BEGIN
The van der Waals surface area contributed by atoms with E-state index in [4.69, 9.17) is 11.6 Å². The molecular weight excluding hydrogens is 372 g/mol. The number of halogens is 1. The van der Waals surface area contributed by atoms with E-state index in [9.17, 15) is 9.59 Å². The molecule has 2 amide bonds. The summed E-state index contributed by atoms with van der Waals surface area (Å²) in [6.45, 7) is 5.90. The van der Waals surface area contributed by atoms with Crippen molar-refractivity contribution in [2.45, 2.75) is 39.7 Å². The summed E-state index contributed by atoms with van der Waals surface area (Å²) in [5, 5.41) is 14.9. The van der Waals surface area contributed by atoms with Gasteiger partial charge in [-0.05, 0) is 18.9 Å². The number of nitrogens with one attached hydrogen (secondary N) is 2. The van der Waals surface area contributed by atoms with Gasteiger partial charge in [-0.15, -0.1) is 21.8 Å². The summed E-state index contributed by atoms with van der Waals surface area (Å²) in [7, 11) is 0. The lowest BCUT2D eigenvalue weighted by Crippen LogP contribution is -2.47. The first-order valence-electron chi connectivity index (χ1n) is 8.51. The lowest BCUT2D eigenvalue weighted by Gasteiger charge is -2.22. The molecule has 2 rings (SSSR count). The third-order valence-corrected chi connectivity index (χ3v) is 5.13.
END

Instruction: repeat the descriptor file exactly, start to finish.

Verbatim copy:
The van der Waals surface area contributed by atoms with E-state index in [4.69, 9.17) is 11.6 Å². The molecular weight excluding hydrogens is 372 g/mol. The number of halogens is 1. The van der Waals surface area contributed by atoms with E-state index in [9.17, 15) is 9.59 Å². The molecule has 2 amide bonds. The summed E-state index contributed by atoms with van der Waals surface area (Å²) in [6.45, 7) is 5.90. The van der Waals surface area contributed by atoms with Crippen molar-refractivity contribution in [2.45, 2.75) is 39.7 Å². The summed E-state index contributed by atoms with van der Waals surface area (Å²) in [5, 5.41) is 14.9. The van der Waals surface area contributed by atoms with Gasteiger partial charge in [-0.05, 0) is 18.9 Å². The number of nitrogens with one attached hydrogen (secondary N) is 2. The van der Waals surface area contributed by atoms with Gasteiger partial charge in [-0.15, -0.1) is 21.8 Å². The summed E-state index contributed by atoms with van der Waals surface area (Å²) in [7, 11) is 0. The lowest BCUT2D eigenvalue weighted by Crippen LogP contribution is -2.47. The first-order valence-electron chi connectivity index (χ1n) is 8.51. The lowest BCUT2D eigenvalue weighted by Gasteiger charge is -2.22. The molecule has 2 rings (SSSR count). The third-order valence-corrected chi connectivity index (χ3v) is 5.13.